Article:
Latest national food hub survey findings released
National survey documents impacts of food hubs on local food systems.
The Michigan State University Center for Regional Food Systems, in partnership with the Wallace Center, has released the findings from the 2015 National Food Hub Survey. Completed by 150 food hubs operating around the country, the survey builds upon national survey data collected in 2013 in an effort to aggregate national data on the characteristics and impact of food hubs.
For those who don’t know, a food hub is a business or organization that works to collect and distribute source-identified food products within a specific region. They have been in existence for many years and have been gaining popularity as communities attempt to recreate local food supply chains across the country. Food hubs work to bring local and regional food to wholesale, institutional and retail markets.
Results of the survey showed the following trends in food hub operation and characteristics:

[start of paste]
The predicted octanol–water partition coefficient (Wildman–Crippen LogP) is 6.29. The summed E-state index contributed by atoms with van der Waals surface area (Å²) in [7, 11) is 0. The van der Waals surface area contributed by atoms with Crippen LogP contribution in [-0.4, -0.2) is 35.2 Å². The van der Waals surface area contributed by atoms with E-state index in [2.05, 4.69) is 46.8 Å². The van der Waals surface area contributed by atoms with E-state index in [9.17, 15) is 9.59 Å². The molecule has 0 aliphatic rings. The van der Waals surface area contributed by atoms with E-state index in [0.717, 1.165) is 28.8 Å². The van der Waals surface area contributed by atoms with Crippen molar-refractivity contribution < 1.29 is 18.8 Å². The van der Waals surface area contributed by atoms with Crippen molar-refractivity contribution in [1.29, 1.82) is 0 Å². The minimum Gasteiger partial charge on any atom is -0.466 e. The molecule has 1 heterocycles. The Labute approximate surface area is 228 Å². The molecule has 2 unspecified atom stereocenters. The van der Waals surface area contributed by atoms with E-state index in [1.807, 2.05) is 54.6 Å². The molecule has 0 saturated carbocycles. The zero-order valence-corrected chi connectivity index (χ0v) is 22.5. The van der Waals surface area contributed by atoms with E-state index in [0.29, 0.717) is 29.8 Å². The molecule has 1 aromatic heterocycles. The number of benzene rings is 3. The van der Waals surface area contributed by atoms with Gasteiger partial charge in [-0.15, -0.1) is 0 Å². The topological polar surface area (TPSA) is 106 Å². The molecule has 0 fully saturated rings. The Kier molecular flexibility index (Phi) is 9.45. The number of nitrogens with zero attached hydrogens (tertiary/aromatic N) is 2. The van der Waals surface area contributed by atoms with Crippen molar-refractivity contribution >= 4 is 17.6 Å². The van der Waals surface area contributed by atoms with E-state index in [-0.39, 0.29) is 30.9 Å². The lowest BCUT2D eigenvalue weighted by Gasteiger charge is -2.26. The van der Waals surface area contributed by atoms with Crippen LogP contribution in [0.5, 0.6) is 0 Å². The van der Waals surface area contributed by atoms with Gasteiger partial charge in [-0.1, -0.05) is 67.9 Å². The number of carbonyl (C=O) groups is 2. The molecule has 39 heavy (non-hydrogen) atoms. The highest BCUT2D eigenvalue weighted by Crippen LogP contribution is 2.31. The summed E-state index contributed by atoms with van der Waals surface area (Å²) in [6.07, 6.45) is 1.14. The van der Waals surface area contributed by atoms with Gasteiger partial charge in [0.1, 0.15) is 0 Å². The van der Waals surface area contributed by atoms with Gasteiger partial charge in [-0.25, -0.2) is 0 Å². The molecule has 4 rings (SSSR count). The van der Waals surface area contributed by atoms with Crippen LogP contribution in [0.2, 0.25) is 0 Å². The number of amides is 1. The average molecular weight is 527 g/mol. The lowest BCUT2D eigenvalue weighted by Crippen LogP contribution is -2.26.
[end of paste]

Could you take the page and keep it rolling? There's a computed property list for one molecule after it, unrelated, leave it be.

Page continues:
- Food hub supplier and customers are almost entirely regional.
- Food hubs are good for small and medium-sized agriculture operations.
- Food hubs strive to increase community food access and improve health outcomes.
These trends demonstrate the important core value that many food hubs embrace. Food hubs, by definition, are rooted in their local communitites and play a role in the creation of healthy, sustainable food system within local communities. This includes working to assist local growers with food safety concerns and certifications, helping to provide greater fresh food access to underserved communitiies, and many more social enterprise activities.
The study also revealed that the number of new and emerging food hubs continues to grow with 31 percent of total survey respondents having been operating two years or less. In addition, several food hubs that were planning to open their doors during the 2015 growing season were not included in the survey results.
A deeper dive into the survey findings will shed light on how food hubs are operating, their growing focus on food safety, their financial well-being and how they shape their values and mission. For more information on food hubs in Michigan, visit the website of the Michigan Food Hub Network, a group of food hub practitioners, researchers, technical assistance providers and other supply chains who collaborate to further food hub development around the state.
If you are looking for more information about food hubs operating in your area or are looking to start one of you own, contact your local Michigan State University Extension Community Food Systems educator.
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